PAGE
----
And I think the question is, for the Obama administration, you know, what gives?  How could you, you know, essentially berate a CEO in an industry that‘s asking for about $30 billion and do nothing of the sort, really, in terms of toughness like this to an industry that we‘re giving away $750 billion, over $1 trillion?  It really doesn‘t make sense.  And I think the question is—why?

MADDOW:  David, last question for you.  For all the hurly-burly about the American car industry right now, there is something else going on besides just the bailout politics and it‘s the other actions by the government to encourage Americans to buy American cars.  Right now, if you buy a car before the end of the year, you get to right off the excise tax and the sales tax.  The federal government will back up the warranty.  Obama is asking Congress to work out this “Clash for Clunkers” bill, which will give a rebate to car owners who trade in their old models for more fuel-efficient cars.

I mean, beyond the bailout, in terms of policy here, it seems to me like the government is bending over backwards to encourage people to buy more American cars.  What do you think of those efforts just in terms of policy?

SIROTA:  Well, I think it‘s good.  Look—anything that we can do to get—to prime the pump, to get money into the economy, is a good thing.  And I think that the Obama administration should be applauded for trying to keep this industry existing.  I mean, we are talking about 3 million blue-collar jobs here.

But, again, I think the question is: Why the different standards?  Why does the president of the United States seem to want to coddle Wall Street executives and then push around the auto industry?  I mean, I think the auto industry needs pushing around but the double standard is the question.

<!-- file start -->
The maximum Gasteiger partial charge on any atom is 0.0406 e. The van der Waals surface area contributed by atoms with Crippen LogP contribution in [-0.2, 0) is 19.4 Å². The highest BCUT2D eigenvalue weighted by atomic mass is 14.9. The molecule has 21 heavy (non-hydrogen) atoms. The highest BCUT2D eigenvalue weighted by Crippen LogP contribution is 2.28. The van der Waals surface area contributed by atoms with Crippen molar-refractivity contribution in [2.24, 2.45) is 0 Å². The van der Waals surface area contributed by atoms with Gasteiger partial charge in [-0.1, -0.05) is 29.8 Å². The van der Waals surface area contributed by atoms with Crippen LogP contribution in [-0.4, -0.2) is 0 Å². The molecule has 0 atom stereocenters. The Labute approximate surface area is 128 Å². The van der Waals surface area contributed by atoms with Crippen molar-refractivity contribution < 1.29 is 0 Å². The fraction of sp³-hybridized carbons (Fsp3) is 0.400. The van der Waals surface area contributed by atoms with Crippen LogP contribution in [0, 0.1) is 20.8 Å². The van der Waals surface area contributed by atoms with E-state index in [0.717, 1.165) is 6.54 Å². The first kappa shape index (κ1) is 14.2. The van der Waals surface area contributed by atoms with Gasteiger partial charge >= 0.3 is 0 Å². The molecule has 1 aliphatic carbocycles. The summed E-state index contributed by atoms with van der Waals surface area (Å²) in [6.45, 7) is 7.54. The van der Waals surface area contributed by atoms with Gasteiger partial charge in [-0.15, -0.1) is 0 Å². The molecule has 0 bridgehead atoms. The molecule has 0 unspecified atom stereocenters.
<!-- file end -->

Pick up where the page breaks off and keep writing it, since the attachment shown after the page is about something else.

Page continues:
MADDOW:  Syndicated columnist, David Sirota—David, it‘s great to see you.  Thanks for coming back on the show.

SIROTA:  Thanks for having me, Rachel.

MADDOW:  There are more than 5 million people in Minnesota.  And as of this moment, Minnesotans have one U.S. senator.  They are one short.

In just a moment, we‘ll get—we will get some perspective on the Republican‘s Party‘s efforts to keep Al Franken from taking that seat by any means necessary.  We‘ll get that respective from David Boies, who may recall was Al Gore‘s lawyer in the Florida recount in 2000.  He‘s a man who knows a few things about elections decided in court.

(COMMERCIAL BREAK)

MADDOW:  New fresh, hot jaw-dropping Dick Cheney news as we learn that the former vice president spent his lame duck-itude trying to undercut Obama‘s presidency in advance.  He apparently ran out of puppies to annoy.

But, first, it‘s time for a couple of holy mackerel stories in today‘s news.

The “Associated Press” has a follow-up today on the two American journalists from Current TV who are arrested a couple of weeks ago by North Korea.  North Korean state media announced that the government of Kim Jong-il is getting ready to indict these two women on charges of illegally entering the country and, quote, “hostile acts.”

Euna Lee and Laura Ling were arrested on March 17 while filming the Tumen River that marks the border between China and North Korea.  The women were working on a piece about North Korean refugees into China.  And the Tumen River is a popular crossing point for them.  When the water level is low there, as it apparently was when Lee and Ling were there, the exact border is difficult to discern, which may ultimately end up having something to do with the claims about why they were arrested.